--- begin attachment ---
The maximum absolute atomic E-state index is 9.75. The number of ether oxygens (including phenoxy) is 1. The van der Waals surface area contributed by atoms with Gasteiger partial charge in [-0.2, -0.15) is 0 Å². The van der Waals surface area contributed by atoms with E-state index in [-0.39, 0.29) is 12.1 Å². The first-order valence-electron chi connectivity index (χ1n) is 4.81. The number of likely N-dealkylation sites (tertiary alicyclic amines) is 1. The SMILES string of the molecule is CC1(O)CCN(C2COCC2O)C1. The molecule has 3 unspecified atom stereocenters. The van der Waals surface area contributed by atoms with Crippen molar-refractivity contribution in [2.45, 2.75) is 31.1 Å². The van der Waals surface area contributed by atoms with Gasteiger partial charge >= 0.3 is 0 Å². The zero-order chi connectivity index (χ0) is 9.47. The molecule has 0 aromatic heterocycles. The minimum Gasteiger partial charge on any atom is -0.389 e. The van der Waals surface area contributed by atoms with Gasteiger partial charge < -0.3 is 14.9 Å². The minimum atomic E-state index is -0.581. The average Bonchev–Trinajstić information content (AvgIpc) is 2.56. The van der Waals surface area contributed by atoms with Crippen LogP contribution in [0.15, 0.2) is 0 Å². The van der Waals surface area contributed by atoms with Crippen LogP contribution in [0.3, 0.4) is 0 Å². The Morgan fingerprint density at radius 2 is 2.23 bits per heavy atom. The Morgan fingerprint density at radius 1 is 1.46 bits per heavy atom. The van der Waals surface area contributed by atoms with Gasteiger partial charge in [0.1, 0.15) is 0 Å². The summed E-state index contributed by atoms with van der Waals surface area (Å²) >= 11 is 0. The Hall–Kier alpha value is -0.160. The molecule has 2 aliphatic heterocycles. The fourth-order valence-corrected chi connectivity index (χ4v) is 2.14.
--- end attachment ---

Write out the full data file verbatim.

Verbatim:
The maximum absolute atomic E-state index is 9.75. The number of ether oxygens (including phenoxy) is 1. The van der Waals surface area contributed by atoms with Gasteiger partial charge in [-0.2, -0.15) is 0 Å². The van der Waals surface area contributed by atoms with E-state index in [-0.39, 0.29) is 12.1 Å². The first-order valence-electron chi connectivity index (χ1n) is 4.81. The number of likely N-dealkylation sites (tertiary alicyclic amines) is 1. The SMILES string of the molecule is CC1(O)CCN(C2COCC2O)C1. The molecule has 3 unspecified atom stereocenters. The van der Waals surface area contributed by atoms with Crippen molar-refractivity contribution in [2.45, 2.75) is 31.1 Å². The van der Waals surface area contributed by atoms with Gasteiger partial charge >= 0.3 is 0 Å². The zero-order chi connectivity index (χ0) is 9.47. The molecule has 0 aromatic heterocycles. The minimum Gasteiger partial charge on any atom is -0.389 e. The van der Waals surface area contributed by atoms with Gasteiger partial charge < -0.3 is 14.9 Å². The minimum atomic E-state index is -0.581. The average Bonchev–Trinajstić information content (AvgIpc) is 2.56. The van der Waals surface area contributed by atoms with Crippen LogP contribution in [0.15, 0.2) is 0 Å². The van der Waals surface area contributed by atoms with Crippen LogP contribution in [0.3, 0.4) is 0 Å². The Morgan fingerprint density at radius 2 is 2.23 bits per heavy atom. The Morgan fingerprint density at radius 1 is 1.46 bits per heavy atom. The van der Waals surface area contributed by atoms with Gasteiger partial charge in [0.1, 0.15) is 0 Å². The summed E-state index contributed by atoms with van der Waals surface area (Å²) >= 11 is 0. The Hall–Kier alpha value is -0.160. The molecule has 2 aliphatic heterocycles. The fourth-order valence-corrected chi connectivity index (χ4v) is 2.14.